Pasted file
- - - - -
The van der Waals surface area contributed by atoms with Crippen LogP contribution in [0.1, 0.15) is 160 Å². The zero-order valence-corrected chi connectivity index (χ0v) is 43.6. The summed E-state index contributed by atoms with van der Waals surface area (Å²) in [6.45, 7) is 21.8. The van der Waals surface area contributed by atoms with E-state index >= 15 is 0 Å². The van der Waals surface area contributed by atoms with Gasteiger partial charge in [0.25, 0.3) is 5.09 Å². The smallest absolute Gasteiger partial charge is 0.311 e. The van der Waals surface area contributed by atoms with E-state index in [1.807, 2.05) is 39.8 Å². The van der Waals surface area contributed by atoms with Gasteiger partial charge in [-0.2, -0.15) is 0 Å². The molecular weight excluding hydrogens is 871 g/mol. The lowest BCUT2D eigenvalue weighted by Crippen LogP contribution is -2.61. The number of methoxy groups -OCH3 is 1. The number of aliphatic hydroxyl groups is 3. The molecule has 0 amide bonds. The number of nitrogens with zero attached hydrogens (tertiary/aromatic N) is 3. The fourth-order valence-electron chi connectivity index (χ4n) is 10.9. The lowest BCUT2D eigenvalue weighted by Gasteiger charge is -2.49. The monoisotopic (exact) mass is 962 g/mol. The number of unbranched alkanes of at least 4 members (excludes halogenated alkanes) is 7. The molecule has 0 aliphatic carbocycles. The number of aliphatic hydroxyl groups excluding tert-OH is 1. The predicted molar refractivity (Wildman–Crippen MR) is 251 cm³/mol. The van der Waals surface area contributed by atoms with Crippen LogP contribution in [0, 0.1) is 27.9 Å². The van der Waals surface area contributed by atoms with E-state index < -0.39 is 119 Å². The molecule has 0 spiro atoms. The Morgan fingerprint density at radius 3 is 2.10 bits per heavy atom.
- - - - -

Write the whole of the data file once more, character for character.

The van der Waals surface area contributed by atoms with Crippen LogP contribution in [0.1, 0.15) is 160 Å². The zero-order valence-corrected chi connectivity index (χ0v) is 43.6. The summed E-state index contributed by atoms with van der Waals surface area (Å²) in [6.45, 7) is 21.8. The van der Waals surface area contributed by atoms with E-state index >= 15 is 0 Å². The van der Waals surface area contributed by atoms with Gasteiger partial charge in [0.25, 0.3) is 5.09 Å². The smallest absolute Gasteiger partial charge is 0.311 e. The van der Waals surface area contributed by atoms with E-state index in [1.807, 2.05) is 39.8 Å². The van der Waals surface area contributed by atoms with Gasteiger partial charge in [-0.2, -0.15) is 0 Å². The molecular weight excluding hydrogens is 871 g/mol. The lowest BCUT2D eigenvalue weighted by Crippen LogP contribution is -2.61. The number of methoxy groups -OCH3 is 1. The number of aliphatic hydroxyl groups is 3. The molecule has 0 amide bonds. The number of nitrogens with zero attached hydrogens (tertiary/aromatic N) is 3. The fourth-order valence-electron chi connectivity index (χ4n) is 10.9. The lowest BCUT2D eigenvalue weighted by Gasteiger charge is -2.49. The monoisotopic (exact) mass is 962 g/mol. The number of unbranched alkanes of at least 4 members (excludes halogenated alkanes) is 7. The molecule has 0 aliphatic carbocycles. The number of aliphatic hydroxyl groups excluding tert-OH is 1. The predicted molar refractivity (Wildman–Crippen MR) is 251 cm³/mol. The van der Waals surface area contributed by atoms with Crippen LogP contribution in [0, 0.1) is 27.9 Å². The van der Waals surface area contributed by atoms with E-state index < -0.39 is 119 Å². The molecule has 0 spiro atoms. The Morgan fingerprint density at radius 3 is 2.10 bits per heavy atom.